A Russian mobster, a corrupt tycoon, a PR guy named Otto – a growing number of Danish actors are showing up in the credits for international features.
Often, international producers are casting Danish actors as villains. Nikolaj Lie Kaas had his international debut in 2006 playing a Russian mobster in "Pu-239", directed by Scott Z. Burns, and currently, he can be seen as Mr. Gray in Ron Howard’s "Angels & Demons". Curiously, in Denmark, Kaas has often played the role of insecure, sensitive men, as seen in the Dogme films "The Idiots" and "Truly Human".
“People used to ask me if I wasn’t afraid of being typecast, but I knew that would change eventually,” Kaas says. “I’m happy playing villains, and I’m sure a lot of other Danish actors would be, too, because we never get to do that in Denmark. We hardly have any villains in Danish films.”
Zlatko Buric in Nicolas Winding Refn’s third installment in the Pusher trilogy, I’m the Angel of Death. Photo: Jens Juncker-Jensen
One of the few true villains Danish cinema has produced is Zlatko Buric’s drug kingpin Milo in Nicolas Winding Refn’s "Pusher". The Croatian-born actor’s international career picked up a steam after that role, and he may currently be seen as a corrupt Russian tycoon in Roland Emmerich’s action film "2012".
“The Danish films I have been in all put a heavy emphasis on the character’s psychology. Not so in 2012, where my expression is a lot stronger. They are two different things, of course, and both are interesting, but I’m thrilled to be in a production of this scale,” Buric says.
On the other hand, Jakob Cedergren, an actor known for playing tough guys in Danish films, was not slotted as a villain in his English-language debut, "Rage", directed by Sally Potter.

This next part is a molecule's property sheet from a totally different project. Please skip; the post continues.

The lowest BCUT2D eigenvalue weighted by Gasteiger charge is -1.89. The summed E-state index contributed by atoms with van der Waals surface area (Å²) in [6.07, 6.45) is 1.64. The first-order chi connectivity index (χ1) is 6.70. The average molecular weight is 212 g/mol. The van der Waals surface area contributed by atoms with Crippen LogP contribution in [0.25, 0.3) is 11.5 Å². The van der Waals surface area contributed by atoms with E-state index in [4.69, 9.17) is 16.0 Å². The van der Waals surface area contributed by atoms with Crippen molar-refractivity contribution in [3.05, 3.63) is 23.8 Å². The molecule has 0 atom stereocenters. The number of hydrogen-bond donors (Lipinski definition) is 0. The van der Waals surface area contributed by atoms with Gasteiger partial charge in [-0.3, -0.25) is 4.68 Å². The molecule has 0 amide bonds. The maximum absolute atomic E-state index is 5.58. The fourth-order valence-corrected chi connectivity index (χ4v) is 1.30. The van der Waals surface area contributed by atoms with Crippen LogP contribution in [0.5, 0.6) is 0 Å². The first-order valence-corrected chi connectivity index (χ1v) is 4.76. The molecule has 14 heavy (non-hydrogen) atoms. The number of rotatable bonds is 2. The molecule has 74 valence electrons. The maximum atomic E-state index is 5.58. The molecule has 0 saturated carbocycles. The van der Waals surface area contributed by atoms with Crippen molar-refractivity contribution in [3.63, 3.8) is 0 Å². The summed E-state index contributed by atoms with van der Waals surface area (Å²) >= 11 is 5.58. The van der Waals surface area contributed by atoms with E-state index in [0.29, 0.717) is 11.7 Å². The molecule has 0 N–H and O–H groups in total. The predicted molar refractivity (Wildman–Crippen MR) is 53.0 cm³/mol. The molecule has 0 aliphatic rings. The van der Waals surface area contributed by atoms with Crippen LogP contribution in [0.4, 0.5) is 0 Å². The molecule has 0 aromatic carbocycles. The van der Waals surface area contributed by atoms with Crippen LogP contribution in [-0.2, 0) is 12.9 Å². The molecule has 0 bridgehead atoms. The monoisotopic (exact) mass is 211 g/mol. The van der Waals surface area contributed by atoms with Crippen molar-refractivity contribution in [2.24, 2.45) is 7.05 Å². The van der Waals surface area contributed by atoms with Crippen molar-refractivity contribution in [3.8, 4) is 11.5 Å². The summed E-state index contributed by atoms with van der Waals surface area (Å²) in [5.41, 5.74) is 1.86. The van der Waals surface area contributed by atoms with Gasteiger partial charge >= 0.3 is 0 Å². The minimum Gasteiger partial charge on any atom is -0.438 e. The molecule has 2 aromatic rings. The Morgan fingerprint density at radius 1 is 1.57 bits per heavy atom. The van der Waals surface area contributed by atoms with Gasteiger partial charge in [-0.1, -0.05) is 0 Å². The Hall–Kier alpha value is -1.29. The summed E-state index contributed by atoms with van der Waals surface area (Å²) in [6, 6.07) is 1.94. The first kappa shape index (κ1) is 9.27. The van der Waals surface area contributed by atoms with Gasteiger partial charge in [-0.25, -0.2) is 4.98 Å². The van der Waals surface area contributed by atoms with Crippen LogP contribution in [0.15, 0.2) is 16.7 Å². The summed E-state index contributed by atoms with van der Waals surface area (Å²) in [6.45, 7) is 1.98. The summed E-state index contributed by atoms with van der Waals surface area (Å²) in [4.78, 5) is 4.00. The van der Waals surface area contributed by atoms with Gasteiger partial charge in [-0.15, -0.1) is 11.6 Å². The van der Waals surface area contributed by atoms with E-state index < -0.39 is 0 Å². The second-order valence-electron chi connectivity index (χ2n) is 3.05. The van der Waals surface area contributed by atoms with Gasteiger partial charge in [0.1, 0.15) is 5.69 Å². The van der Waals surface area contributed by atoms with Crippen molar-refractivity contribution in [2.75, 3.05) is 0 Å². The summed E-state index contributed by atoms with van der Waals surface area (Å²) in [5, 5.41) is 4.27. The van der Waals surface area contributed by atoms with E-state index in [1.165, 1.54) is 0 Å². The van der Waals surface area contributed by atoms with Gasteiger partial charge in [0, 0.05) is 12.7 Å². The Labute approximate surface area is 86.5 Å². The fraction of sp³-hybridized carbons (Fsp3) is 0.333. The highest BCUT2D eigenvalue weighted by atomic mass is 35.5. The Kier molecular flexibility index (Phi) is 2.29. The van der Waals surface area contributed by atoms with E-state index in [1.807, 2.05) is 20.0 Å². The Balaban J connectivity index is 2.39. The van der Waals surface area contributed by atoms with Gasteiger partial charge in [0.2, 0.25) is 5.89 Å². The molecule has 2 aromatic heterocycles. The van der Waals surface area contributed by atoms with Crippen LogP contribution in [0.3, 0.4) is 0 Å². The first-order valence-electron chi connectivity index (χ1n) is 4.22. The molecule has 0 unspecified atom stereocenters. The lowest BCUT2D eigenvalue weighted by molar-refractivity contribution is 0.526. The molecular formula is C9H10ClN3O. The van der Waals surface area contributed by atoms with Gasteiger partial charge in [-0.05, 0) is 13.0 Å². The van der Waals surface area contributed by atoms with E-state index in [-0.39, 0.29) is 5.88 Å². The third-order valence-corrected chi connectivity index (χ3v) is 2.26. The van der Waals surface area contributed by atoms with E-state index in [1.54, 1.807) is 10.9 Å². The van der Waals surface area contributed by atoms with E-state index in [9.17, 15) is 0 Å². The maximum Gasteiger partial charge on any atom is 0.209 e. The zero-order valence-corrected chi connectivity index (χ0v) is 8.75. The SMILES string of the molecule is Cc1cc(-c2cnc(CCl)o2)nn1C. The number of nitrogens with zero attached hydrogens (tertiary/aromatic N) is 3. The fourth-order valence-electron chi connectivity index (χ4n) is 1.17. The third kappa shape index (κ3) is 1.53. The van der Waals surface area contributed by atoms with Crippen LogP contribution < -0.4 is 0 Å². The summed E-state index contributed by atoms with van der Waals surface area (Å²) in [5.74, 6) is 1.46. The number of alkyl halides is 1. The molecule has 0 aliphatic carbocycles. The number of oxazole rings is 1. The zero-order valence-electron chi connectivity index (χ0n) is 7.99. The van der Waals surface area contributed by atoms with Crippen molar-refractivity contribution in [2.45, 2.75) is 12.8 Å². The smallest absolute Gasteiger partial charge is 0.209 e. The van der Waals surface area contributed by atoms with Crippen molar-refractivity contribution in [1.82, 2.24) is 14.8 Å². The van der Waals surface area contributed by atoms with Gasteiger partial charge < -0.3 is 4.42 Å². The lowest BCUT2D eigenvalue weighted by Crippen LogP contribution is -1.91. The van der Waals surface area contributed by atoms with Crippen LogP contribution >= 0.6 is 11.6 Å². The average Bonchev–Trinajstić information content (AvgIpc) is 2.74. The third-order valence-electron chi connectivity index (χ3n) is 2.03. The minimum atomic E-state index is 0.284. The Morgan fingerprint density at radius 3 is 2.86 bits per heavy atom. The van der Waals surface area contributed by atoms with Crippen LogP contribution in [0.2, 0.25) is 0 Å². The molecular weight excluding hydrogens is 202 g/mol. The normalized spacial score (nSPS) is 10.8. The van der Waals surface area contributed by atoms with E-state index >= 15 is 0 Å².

Cedergren first attracted international attention for his leading role in Dagur Kári’s "Dark Horse", which won Un Certain Regard at the 2005 Cannes Film Festival. That same year, Cedergren was elected Shooting Star in Berlin and is now returning to the festival with "Rage", which is running in competition. Cedergren plays Otto, a PR guy for a big fashion house, in a film exclusively consisting of monologues.
“When I saw that my character’s name was Otto, I asked Sally Potter if the part was intended for a German. It was. So I asked her if I should work on my German accent. Don’t bother, she said, just use the accent you’ve got. So, in the film, I have a Scandinavian accent,” Swedish-born Cedergren says.
GOOD REPUTATION ABROAD
Several other Danish actors can currently be seen in international productions. Jesper Christensen is playing a Bond villain in "Quantum of Solace". Thure Lindhardt, like Nikolaj Lie Kaas, has a part in "Angels & Demons". Nikolaj Coster-Waldau is starring in the American TV series "New Amsterdam". And Ulrich Thomsen is featured in Tom Tykwer’s "The International", which opens the Berlin Film Festival.
Beyond the obvious reason – the international success of Danish films – wider distribution has been crucial Danish Bad Guys to the increase in international roles for Danish actors, the Danish agent Anne Lindberg suggests.
“These days, Danish producers and distributors are much better at getting their films out in the world. Danish actors are picked more frequently, because Danish films have more exposure abroad, but also because of the massive work that agents do,” Lindberg says. Her clients include Nikolaj Lie Kaas and Jakob Cedergren.
Ulrich Møller-Jørgensen, director of the Danish Art Management agency, agrees: “The advice given to Danish actors has undergone a professional upgrade. Ten years ago, when I started my agency, there were hardly any other managers out there. Now there’s a lot, and more actors are getting better advice,” Mølller-Jørgensen says. His clients include Mads Mikkelsen and Zlatko Buric.
Also, the generally high quality of Danish actors plays a part, says Sten Hassing, a partner in the Danish management agency Team Players.
“A lot of Danish actors speak fluent English. They’re highly educated, with a good, four-year degree, and are getting a lot of work in Denmark – in film, on TV and the stage. For those reasons, they have a good reputation abroad,” Hassing says